“Now there are unfortunately many funerals, also of children,” he said.

For the Christians who remain there, he said, it’s important that other Christians know of their suffering.

“They feel often abandoned by the other Christians,” he said. “They feel that many Christians are not interested in their suffering or what they are doing to remain Christian there. Many of them have lost everything. The only thing they haven’t lost is the faith.”

It’s important to know what’s happening to them, to pray for them but also to act, Father Patton said.

“Our Christian faith is that the word of God became flesh,” he said. “We are not part of an intellectualistic religion in which we think it is enough to think and to pray. We have to support concretely.”

The friars are helping the local communities with food, electricity, water, gas, diesel, restoring houses after bombardments.

“We need support,” he said.

Yet for all the abundance of misery, there also is abundance of hope, not just in Syria but also in the Holy Land, said Father Patton.

“I find hope in our schools, when I see children from different religions living together, becoming friends,” he said. “I find hope when I go to the shrine of Emmaus, in a small village in which there is only one Christian family and the others all are Muslims and when there is the feast of St Cleophas, and a Muslim family pays the dinner for all the people present.”

There are countless stories in the region of collaborations among Jewish, Christians and Muslim teachers and students and their families, he said.

“I find hope when I have meetings with the religious leaders of Greek Orthodox and Armenians and we are able to find agreements, to do work together,” he said. “There are many, many signs of hope, but we need eyes to see the signs of hope. If we are blind, we cannot see signs of hope.”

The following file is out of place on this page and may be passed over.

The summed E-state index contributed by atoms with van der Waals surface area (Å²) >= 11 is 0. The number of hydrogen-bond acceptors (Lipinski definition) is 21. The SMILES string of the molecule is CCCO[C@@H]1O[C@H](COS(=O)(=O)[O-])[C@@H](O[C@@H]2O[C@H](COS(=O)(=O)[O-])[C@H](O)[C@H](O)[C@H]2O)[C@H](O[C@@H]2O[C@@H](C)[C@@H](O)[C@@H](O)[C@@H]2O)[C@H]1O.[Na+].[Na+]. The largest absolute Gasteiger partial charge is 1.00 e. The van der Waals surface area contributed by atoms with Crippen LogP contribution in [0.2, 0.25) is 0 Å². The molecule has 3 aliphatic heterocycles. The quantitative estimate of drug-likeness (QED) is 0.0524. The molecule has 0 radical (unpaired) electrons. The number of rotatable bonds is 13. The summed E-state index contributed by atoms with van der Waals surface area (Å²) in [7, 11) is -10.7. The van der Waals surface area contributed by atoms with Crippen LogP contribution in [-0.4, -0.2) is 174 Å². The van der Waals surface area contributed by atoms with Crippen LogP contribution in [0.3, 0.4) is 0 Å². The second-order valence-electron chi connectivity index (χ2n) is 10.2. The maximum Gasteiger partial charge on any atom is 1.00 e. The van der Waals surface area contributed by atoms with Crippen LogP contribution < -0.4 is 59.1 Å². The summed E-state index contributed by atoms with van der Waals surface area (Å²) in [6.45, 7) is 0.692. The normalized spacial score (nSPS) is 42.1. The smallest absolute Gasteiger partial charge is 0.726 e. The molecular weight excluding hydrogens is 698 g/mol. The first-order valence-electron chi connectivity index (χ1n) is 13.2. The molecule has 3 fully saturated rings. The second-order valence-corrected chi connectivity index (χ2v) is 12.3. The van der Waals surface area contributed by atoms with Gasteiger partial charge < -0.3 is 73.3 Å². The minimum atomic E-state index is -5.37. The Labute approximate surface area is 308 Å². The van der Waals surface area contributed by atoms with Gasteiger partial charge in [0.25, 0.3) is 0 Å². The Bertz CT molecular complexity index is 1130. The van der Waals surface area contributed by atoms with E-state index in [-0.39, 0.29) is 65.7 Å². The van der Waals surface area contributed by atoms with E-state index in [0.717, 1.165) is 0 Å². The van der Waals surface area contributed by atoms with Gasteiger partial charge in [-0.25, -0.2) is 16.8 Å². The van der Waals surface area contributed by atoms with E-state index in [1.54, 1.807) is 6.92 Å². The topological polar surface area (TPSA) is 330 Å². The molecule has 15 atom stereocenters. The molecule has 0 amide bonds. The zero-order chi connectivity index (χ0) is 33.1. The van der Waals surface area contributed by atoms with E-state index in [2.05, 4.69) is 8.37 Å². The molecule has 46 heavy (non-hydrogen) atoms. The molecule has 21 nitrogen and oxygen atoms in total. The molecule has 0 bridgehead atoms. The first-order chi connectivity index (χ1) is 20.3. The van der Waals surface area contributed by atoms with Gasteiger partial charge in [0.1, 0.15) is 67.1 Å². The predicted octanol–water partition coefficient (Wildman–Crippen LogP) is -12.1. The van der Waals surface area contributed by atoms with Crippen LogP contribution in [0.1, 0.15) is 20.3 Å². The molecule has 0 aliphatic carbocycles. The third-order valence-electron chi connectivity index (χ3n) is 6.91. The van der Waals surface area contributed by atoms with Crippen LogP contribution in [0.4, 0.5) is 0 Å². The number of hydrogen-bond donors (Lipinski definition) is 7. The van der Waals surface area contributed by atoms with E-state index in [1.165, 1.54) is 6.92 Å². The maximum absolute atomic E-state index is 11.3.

And the Franciscans are involved in trying to build the bridges necessary to one day have lasting peace in the region, he said, and it starts with children.

“The first field is the first field of education,” he said, adding that Franciscan schools have a mix of Christians, Muslims and other religions. “It’s an important experience of living together and we notice that in these schools the prejudice is reduced.”

When children learn to live together and become friends with people who hold different beliefs, their families, too, learn to hold different views, he said.

“If we do something to connect with the other people, if we do something to reduce the prejudice against Christians, we are working for peace,” Father Patton said. “When they have an experience of Christian charity, they can change their mind on Christians.”

Father Patton sees this type of peace building as some of the most important type of work in the world. He talks about the recent visit of Pope Francis to Sweden and the example in peace building that he is setting. The Franciscans, following his lead, also have been involved in inter-religious dialogue and cooperation.

“In this moment, in every part of the world, it is important to have dialogue with people of other faiths,” he said. “It may be the most important field for the future.”

And it started with the Second Vatican Council, which said that “it is important that everyone can express his religious identity and it is important that everyone respects the religious identity of the others,” said Father Patton, adding that “in the Holy Land, this is a good season for ecumenical dialogue.”

Franciscan friars are involved in inter-religious dialogue with Jews and Muslims and other similar initiatives involving youth in the area, he said.

“And so these are good news,” he said. “We know there are also fanatics, but the only possibility to reduce the number of fanatics, I think, is to work to increase the number of open-minded people.”